“Go on,” said Margery.

“Perhaps I had better put it this way. Supposing you were to—- Well, we’d better begin further back than that. You know what—- No, I don’t suppose you do know that. Well, if I–that is to say, when a man–you know, it’s rather difficult to explain this, Margery.”

“Are you explaining it now?”

“I’m just going to begin.”

“Thank you, Uncle.”

I lit my pipe slowly, while I considered again how best to approach the matter.

“‘Home Rails Firm,’” said Margery. “Isn’t it a funny thing to say?”

It was. It was a very silly thing to say. Whoever said it first might have known what it would lead to.

“Perhaps I can explain it best like this, Margery,” I said, beginning on a new tack. “I suppose you know what ‘firm’ means?”

“What does it mean?”

“Ah, well, if you don’t know that,” I said, rather pleased, “perhaps I had better explain that first. ‘Firm’ means that–that is to say, you call a thing firm if it–well, if it doesn’t–that is to say, a thing is firm if it can’t move.”

“Like a house?”

“Well, something like that. This chair, for instance,” and I put my hand on her chair, “is firm because you can’t shake it. You see, it’s quite—- Hallo, what’s that?”

“Oh, you bad Uncle, you’ve knocked the castor off again,” cried Margery, greatly excited at the incident.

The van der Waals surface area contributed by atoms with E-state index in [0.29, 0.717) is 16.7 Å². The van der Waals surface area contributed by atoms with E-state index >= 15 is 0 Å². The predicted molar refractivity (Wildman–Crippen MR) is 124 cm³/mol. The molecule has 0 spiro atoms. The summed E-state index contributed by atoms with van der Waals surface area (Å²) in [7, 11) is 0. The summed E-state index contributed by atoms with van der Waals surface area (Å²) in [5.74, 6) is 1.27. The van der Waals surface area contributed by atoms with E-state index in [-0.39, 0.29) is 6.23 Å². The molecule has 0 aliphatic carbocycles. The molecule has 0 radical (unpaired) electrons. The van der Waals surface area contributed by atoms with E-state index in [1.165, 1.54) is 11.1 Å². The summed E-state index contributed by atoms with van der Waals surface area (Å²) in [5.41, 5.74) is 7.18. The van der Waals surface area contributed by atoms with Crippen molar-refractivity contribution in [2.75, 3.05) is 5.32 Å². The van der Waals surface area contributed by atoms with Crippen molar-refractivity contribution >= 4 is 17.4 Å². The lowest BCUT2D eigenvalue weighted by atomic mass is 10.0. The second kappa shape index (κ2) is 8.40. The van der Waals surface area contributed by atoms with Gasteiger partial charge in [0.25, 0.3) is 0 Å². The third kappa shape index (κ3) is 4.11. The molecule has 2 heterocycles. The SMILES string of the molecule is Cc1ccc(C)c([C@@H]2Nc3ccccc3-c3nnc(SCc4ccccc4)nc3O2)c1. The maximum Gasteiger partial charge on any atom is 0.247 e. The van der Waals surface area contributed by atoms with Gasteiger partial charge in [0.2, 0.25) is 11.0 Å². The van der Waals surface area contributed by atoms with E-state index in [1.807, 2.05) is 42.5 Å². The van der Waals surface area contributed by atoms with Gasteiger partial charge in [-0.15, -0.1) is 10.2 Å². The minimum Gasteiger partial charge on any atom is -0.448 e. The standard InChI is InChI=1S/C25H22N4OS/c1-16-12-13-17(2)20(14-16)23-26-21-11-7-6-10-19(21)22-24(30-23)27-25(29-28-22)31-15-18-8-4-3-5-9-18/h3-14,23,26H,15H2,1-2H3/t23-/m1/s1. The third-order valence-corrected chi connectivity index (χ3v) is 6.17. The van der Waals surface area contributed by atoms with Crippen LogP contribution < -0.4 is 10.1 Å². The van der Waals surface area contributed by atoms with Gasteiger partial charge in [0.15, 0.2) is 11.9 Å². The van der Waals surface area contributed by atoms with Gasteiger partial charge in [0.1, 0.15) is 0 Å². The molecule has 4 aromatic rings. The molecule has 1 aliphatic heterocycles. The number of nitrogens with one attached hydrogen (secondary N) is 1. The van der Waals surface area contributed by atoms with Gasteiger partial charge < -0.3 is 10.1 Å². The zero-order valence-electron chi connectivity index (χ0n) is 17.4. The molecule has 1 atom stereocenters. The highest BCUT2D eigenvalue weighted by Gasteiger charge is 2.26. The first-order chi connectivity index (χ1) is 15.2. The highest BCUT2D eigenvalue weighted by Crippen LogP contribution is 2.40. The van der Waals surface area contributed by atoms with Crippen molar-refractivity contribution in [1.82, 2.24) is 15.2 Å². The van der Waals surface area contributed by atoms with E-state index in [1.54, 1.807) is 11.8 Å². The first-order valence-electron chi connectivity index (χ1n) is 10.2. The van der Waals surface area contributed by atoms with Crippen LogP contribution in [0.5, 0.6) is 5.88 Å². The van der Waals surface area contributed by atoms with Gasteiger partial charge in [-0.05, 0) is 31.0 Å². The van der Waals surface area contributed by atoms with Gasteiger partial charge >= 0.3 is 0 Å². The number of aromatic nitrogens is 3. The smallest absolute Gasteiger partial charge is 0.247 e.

“This is too much,” I said bitterly. “Even the furniture is against me.”

“Go on explaining,” said Margery, rocking herself in the now wobbly chair.

I decided to leave “firm.” It is not an easy word to explain at the best of times, and when everything you touch goes and breaks itself it becomes perfectly impossible.

“Well, so much for that,” I said. “And now we come to ‘rails.’ You know what rails are?”

“Like I’ve got in the nursery?”

This was splendid. I had forgotten these for the moment.

“Exactly. The rails your train goes on. Well then, ‘Home Rails’ would be rails at home.”

“Well, I’ve got them at home,” said Margery in surprise. “I couldn’t have them anywhere else.”

“Quite so. Then ‘Home Rails Firm’ would mean that–er–home rails were–er–firm.”

“But mine aren’t, because they wobble. You know they do.”

“Yes, but—-“

“Well, why do they say ‘Home Rails Firm’ when they mean ‘Home Rails Wobble’?”

“Ah, that’s just it. The point is that when they say ‘Home Rails Firm,’ they don’t mean that the rails themselves are firm. In fact, they don’t mean at all what you think they mean. They mean something quite different.”

“What do they mean?”

“I am just going to explain,” I said stiffly.

. . . . .

“Or perhaps I had better put it this way,” I said ten minutes later. “Supposing—- Oh, Margery, it is difficult to explain.”

“I must know,” said Margery.

Why do you want to know so badly?”

“I want to know a million million times more than anything else in the whole world.”

“Why?”

“So as I can tell Angela,” said Margery.

I plunged into my explanation again. Angela is three, and I can quite see how important it is that she should be sound on the question.